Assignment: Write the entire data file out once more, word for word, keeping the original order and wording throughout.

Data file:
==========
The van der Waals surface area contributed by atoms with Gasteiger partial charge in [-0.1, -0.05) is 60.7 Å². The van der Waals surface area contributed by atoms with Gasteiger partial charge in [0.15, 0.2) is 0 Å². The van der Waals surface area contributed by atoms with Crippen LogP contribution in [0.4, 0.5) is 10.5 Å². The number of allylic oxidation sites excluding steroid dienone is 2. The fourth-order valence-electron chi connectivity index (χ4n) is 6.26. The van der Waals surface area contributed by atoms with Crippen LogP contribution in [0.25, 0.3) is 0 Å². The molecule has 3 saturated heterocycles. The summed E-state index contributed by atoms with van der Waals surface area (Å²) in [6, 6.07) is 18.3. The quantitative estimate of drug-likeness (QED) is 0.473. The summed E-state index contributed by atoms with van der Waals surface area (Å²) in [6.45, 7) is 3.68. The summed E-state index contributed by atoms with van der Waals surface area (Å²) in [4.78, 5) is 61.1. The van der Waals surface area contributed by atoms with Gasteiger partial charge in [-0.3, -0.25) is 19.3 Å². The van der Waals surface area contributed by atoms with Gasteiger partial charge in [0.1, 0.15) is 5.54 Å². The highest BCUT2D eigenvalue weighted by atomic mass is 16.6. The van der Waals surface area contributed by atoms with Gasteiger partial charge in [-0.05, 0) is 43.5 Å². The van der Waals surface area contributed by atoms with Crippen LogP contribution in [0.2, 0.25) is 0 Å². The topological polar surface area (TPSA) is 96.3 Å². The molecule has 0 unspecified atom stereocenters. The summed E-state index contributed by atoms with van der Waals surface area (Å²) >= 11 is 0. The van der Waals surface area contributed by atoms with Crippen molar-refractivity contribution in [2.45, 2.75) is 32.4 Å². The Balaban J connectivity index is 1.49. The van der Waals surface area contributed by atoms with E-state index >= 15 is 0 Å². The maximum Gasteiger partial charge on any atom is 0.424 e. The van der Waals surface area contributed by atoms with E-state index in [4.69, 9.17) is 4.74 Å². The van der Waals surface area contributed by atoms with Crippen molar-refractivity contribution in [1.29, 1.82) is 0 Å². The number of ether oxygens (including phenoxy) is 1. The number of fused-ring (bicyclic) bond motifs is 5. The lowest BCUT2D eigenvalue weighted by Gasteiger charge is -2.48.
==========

The van der Waals surface area contributed by atoms with Gasteiger partial charge in [-0.1, -0.05) is 60.7 Å². The van der Waals surface area contributed by atoms with Gasteiger partial charge in [0.15, 0.2) is 0 Å². The van der Waals surface area contributed by atoms with Crippen LogP contribution in [0.4, 0.5) is 10.5 Å². The number of allylic oxidation sites excluding steroid dienone is 2. The fourth-order valence-electron chi connectivity index (χ4n) is 6.26. The van der Waals surface area contributed by atoms with Crippen LogP contribution in [0.25, 0.3) is 0 Å². The molecule has 3 saturated heterocycles. The summed E-state index contributed by atoms with van der Waals surface area (Å²) in [6, 6.07) is 18.3. The quantitative estimate of drug-likeness (QED) is 0.473. The summed E-state index contributed by atoms with van der Waals surface area (Å²) in [6.45, 7) is 3.68. The summed E-state index contributed by atoms with van der Waals surface area (Å²) in [4.78, 5) is 61.1. The van der Waals surface area contributed by atoms with Gasteiger partial charge in [-0.3, -0.25) is 19.3 Å². The van der Waals surface area contributed by atoms with Gasteiger partial charge in [0.1, 0.15) is 5.54 Å². The highest BCUT2D eigenvalue weighted by atomic mass is 16.6. The van der Waals surface area contributed by atoms with Gasteiger partial charge in [-0.05, 0) is 43.5 Å². The van der Waals surface area contributed by atoms with Crippen LogP contribution in [0.2, 0.25) is 0 Å². The topological polar surface area (TPSA) is 96.3 Å². The molecule has 0 unspecified atom stereocenters. The summed E-state index contributed by atoms with van der Waals surface area (Å²) >= 11 is 0. The van der Waals surface area contributed by atoms with Crippen molar-refractivity contribution in [2.45, 2.75) is 32.4 Å². The Balaban J connectivity index is 1.49. The van der Waals surface area contributed by atoms with E-state index >= 15 is 0 Å². The maximum Gasteiger partial charge on any atom is 0.424 e. The van der Waals surface area contributed by atoms with E-state index in [4.69, 9.17) is 4.74 Å². The van der Waals surface area contributed by atoms with Crippen molar-refractivity contribution in [1.29, 1.82) is 0 Å². The number of ether oxygens (including phenoxy) is 1. The number of fused-ring (bicyclic) bond motifs is 5. The lowest BCUT2D eigenvalue weighted by Gasteiger charge is -2.48.